Question to be answered: Does Conrad use Impressionism as a style to produce a new kind of modernist consciousness or a new conception of self that is more focused on the inner truths of life than outward phenomena?
In Conrad’s Heart of Darkness, we are lead into the heart of Africa through the eyes of Marlow, who views the outer world within his closed consciousness. Few critics would oppose the great aesthetic value of the vivid impressions provided by this character. But what I find relevant in the value of Conrad’s descriptive style is that it produces a new kind of conception of the self. The identity of Marlow is an example of this conception. His narration is more focused on inner consciousness than on the outward phenomena. This new type of self identity created by Conrad can be associated with his Impressionist style. Before expanding on this claim, I will explain what Impressionism is and how it works in literature. I will later explain why the aesthetic value of impressions is so important to the modernist consciousness and its conception of the self.
Ian Watt, in his article “Impressionism and Symbolism in Heart of Darkness”, argues that the novel is essentially impressionistic. Watt refers to David Hume as a philosopher who clarifies through his theory of knowledge what this concept is. To Hume, all the perceptions in the human mind resolve themselves in two distinct kinds: impressions and ideas. Our impressions are those with the greatest force and violence, and our ideas ore those defined as less lively perceptions, which occur after we reflect on our original sense-impressions. This means that an impressionist work would focus on impressions, and put lesser force on the causes or meaning of those impressions, which come afterwards, once reflection takes place. Heart of Darkness, understood in this way and lived through the consciousness of Marlow, is an Impressionist work. It is evident at times that Marlow represents what a man cannot know. He begins his tale by mentioning to the other sailors that what he experienced affected him personally, but that some of his impressions are not clear, and will probably never be.
Yet to understand the effect of it on me you ought to know how I got out there, what I saw, how I went up that river (…) It was the farthest point of navigation and the culminating point of my experience. It seemed somehow to throw a kind of light on everything about me-and into my thoughts. It was somber enough too-and pitiful-not extraordinary in any way-not very clear either. No. Not very clear… (H.o.D pp.7)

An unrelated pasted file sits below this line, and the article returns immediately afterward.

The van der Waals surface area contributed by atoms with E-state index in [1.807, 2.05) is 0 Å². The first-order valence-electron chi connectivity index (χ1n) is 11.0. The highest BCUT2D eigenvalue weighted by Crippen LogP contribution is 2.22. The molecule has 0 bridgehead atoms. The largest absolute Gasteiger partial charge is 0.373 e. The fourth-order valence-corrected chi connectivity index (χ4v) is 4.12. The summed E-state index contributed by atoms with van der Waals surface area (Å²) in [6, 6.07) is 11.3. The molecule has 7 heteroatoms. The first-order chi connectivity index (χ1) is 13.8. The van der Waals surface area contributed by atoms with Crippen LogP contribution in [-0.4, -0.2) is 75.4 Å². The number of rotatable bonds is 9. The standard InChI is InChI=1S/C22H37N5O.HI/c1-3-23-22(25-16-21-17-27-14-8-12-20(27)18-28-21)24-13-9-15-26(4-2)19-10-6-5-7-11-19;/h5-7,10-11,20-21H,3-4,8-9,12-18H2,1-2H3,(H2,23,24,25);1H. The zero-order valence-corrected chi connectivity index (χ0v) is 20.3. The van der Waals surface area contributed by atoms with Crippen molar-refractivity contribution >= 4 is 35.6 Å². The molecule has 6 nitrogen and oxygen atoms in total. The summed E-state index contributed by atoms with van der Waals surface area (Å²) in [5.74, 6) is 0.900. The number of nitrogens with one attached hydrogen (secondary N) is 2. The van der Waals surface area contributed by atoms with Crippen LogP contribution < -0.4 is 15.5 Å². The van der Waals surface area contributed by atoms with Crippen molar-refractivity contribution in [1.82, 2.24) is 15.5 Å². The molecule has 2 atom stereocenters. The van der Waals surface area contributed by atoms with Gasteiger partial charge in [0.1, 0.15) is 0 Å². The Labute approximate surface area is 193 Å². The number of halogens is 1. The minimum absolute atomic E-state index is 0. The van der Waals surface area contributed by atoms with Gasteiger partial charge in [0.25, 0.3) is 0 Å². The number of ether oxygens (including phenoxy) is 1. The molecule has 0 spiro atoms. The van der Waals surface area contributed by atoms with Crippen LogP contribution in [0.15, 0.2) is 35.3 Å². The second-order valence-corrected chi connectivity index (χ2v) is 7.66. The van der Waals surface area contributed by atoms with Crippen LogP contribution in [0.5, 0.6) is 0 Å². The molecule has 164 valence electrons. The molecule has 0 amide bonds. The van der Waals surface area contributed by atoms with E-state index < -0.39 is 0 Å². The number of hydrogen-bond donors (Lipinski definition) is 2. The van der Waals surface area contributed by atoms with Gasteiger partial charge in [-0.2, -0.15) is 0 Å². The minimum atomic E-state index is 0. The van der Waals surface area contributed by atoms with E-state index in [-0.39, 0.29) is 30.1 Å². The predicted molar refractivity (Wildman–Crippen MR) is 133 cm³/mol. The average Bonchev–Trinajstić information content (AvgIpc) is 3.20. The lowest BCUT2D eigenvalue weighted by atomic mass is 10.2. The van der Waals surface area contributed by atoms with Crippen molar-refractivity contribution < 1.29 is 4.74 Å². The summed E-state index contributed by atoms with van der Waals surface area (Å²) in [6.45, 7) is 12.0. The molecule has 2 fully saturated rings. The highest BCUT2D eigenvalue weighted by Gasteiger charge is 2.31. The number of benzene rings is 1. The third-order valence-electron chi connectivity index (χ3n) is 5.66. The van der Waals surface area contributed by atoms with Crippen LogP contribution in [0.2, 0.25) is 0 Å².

A problem with the Impressionist style is found in the relationship between individual sense impressions and meaning. Given that Conrad provides us first with Marlow’s vivid description, and later, with his interpretation of the event described, the force of the impression becomes stronger than the understanding of it. Even before he begins his tale, Marlow affirms that the most he can talk about are his inner impressions. So it appears that we will never be allowed outside Marlow’s consciousness, and outside the walls of the closely shut cell containing his impressions. So this style creates a new definition of the self, one that engages us with the character’s inner thoughts but leaves little objectivity towards the outside phenomena. In other words, Conrad only provides us with Marlow’s vivid impressions, so as readers we are limited to the hollowness of these descriptions which either lack meaning, or have no objective relevance to outside phenomena. Watt explains this almost tragically when he writes, “From this it follows that the ideas we form of the outer world and of other minds, may be but a day dream.”
Another characteristic of Impressionism as explained by Watt, is the unordinary sense of temporality it presents. Marlow’s mind receives messages from the outside world, but his reflexive process, and his decoding of meaning is much slower. Watt calls this “delayed decoding,” and points that it is a consequence of Impressionist writing. The process of delayed decoding is what lets Marlow roam inside the vaults of consciousness for so long a time before arriving to a more general idea. As readers, we don’t get what the general meaning of an event is because Marlow can only decode his impressions. We first get a description of a vivid impression, and later a delayed meaning which has lost its force. This makes the consciousness of the modernist self different from other accounts of identity. Marlow for example, is a self less aware of reality and more aware of his impressions, to the point where his impressions become his reality.
As an example of this delayed decoding process, I mention the part where Marlow encounters in the forest a variety of heads attached to poles as a product of Kurtz’ bloody rituals. There is a reason I believe why this scene does not directly lead us to make a moral judgment like we typically would. The force of Marlow’s impressions limits a more general description of the outer reality, so it is difficult to know if Marlow—closed within his consciousness—really understands what is happening. Despite the fact that the Russian mentions how Kurtz “is bad, very bad” (H.o.D pp.57) Marlow does not understand what those figures mean until later, and even then, he does not directly link Kurtz to this horror.